Training Tip: Get the Right Sneakers

When you’re training for a race, any old gym shoes aren’t gonna cut it. Here’s how to choose the best sneakers for running or walking.

By Alyssa Shaffer
pile of sneakers image

Plan developed by Mindy Solkin, owner and head coach of The Running Center in New York City.

With every mile that you walk or run, you’ll take about 1,800-2,000 steps. So it’s no wonder that one of the most important things you can do when starting your training is to make sure your feet are comfortable. "Proper footwear is an absolute must," warns Solkin. "The wrong shoes can set you up for injury, blisters, and misery."

The shape of your foot and the way you walk will determine the type of shoe you need. No clue where you stand? Try the paper bag test: Wet your feet, then step on a brown paper bag for about 30-40 seconds, then trace the outlines.

>If your print looks like a blob (there’s no real curve to speak of), you probably have flat feet, which often means you overpronate, or excessively roll inward when you land. Look for a shoe that offers some motion control.

>If you have high arches (your print curves significantly, so the middle part of your foot looks very skinny) you may underpronate (sometimes called supinate), or roll slightly outward when you land. If so, you’ll want a more flexible footwear choice.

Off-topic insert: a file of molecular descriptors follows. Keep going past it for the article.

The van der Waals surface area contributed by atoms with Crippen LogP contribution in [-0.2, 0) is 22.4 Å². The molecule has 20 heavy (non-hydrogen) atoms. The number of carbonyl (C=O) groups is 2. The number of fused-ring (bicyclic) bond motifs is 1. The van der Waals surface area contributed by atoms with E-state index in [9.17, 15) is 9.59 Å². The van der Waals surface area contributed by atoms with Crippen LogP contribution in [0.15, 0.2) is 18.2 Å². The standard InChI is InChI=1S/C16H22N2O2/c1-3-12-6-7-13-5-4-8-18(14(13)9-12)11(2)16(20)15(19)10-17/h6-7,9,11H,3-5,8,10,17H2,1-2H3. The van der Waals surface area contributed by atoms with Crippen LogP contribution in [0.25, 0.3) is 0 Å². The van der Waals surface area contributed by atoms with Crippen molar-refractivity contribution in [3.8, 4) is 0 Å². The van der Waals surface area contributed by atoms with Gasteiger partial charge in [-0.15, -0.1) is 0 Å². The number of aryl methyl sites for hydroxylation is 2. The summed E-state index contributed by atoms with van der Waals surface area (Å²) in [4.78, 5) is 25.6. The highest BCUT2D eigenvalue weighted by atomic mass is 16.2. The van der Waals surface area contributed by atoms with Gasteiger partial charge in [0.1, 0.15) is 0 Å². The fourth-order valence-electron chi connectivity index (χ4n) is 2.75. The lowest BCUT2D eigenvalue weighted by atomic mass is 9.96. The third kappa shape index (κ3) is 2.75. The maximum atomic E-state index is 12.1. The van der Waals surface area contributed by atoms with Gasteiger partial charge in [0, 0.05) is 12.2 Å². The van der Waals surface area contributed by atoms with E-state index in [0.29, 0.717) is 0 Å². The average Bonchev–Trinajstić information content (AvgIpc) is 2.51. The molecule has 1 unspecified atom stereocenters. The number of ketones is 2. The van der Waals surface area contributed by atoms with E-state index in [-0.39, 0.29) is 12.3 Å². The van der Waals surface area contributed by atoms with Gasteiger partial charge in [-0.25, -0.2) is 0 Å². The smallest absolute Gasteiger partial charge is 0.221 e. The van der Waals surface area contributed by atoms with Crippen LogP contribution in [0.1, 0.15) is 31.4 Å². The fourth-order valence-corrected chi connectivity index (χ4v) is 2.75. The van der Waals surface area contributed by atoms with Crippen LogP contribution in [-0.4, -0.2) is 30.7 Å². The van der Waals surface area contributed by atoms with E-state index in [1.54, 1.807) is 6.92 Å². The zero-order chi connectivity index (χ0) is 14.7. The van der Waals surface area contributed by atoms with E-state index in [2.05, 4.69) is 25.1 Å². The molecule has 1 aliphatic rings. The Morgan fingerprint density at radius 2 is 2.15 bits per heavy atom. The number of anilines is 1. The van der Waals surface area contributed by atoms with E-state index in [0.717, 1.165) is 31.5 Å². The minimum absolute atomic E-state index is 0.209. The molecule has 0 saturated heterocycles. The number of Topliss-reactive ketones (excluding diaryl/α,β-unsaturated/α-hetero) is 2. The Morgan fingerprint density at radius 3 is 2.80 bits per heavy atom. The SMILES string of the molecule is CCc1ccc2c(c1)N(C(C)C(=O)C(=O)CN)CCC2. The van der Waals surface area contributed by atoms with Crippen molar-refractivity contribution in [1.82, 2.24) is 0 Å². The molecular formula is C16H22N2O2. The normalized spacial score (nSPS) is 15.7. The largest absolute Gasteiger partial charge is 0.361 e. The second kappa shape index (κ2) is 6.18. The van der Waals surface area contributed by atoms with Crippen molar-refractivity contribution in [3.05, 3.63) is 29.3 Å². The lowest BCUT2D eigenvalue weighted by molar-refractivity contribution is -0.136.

>Finally, if you have a classic inward curve (not over or under) you likely have a normal foot, and can wear neutral shoes.

Just remember that these aren’t hard-and-fast rules, and the best way to determine your footwear type is to try a specialty running store, where a salesperson can watch the way you walk or run to determine your foot type and gait. Walkers who are doing some running should definitely invest in running shoes, advises Solkin, since you will need the extra cushioning. Finally, you don’t have to spend a small fortune on your feet: Although some running shoes can approach the $200 price tag, you can find great models for less than half of that cost. It may help to buy two pairs at the same time, and switch off every other run — this will help them last longer, and allow one to dry while the other is fresh.

Next Training Tip: Dress Smart

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Originally published on MORE.com, January 2009.

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